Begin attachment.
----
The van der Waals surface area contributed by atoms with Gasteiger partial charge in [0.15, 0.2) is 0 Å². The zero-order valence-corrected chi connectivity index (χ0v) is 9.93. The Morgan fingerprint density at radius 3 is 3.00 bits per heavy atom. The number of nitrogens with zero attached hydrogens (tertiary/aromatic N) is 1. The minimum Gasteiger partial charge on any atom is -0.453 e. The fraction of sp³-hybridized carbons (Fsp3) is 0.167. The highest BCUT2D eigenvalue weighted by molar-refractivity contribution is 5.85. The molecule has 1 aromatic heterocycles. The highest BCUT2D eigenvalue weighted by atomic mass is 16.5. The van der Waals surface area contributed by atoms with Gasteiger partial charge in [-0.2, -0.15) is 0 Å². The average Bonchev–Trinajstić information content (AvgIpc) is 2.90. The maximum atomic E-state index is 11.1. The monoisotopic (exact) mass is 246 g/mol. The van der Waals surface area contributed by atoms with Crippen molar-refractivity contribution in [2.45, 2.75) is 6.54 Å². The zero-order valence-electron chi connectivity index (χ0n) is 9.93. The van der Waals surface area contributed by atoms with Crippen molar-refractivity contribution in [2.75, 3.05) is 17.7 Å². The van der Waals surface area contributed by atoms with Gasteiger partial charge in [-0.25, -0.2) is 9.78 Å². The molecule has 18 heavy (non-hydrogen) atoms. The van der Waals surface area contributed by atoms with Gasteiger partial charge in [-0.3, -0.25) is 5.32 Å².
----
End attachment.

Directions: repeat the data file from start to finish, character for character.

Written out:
The van der Waals surface area contributed by atoms with Gasteiger partial charge in [0.15, 0.2) is 0 Å². The zero-order valence-corrected chi connectivity index (χ0v) is 9.93. The Morgan fingerprint density at radius 3 is 3.00 bits per heavy atom. The number of nitrogens with zero attached hydrogens (tertiary/aromatic N) is 1. The minimum Gasteiger partial charge on any atom is -0.453 e. The fraction of sp³-hybridized carbons (Fsp3) is 0.167. The highest BCUT2D eigenvalue weighted by molar-refractivity contribution is 5.85. The molecule has 1 aromatic heterocycles. The highest BCUT2D eigenvalue weighted by atomic mass is 16.5. The van der Waals surface area contributed by atoms with Gasteiger partial charge in [-0.2, -0.15) is 0 Å². The average Bonchev–Trinajstić information content (AvgIpc) is 2.90. The maximum atomic E-state index is 11.1. The monoisotopic (exact) mass is 246 g/mol. The van der Waals surface area contributed by atoms with Crippen molar-refractivity contribution in [2.45, 2.75) is 6.54 Å². The zero-order valence-electron chi connectivity index (χ0n) is 9.93. The van der Waals surface area contributed by atoms with Crippen molar-refractivity contribution in [2.75, 3.05) is 17.7 Å². The van der Waals surface area contributed by atoms with Gasteiger partial charge in [-0.25, -0.2) is 9.78 Å². The molecule has 18 heavy (non-hydrogen) atoms. The van der Waals surface area contributed by atoms with Gasteiger partial charge in [-0.3, -0.25) is 5.32 Å².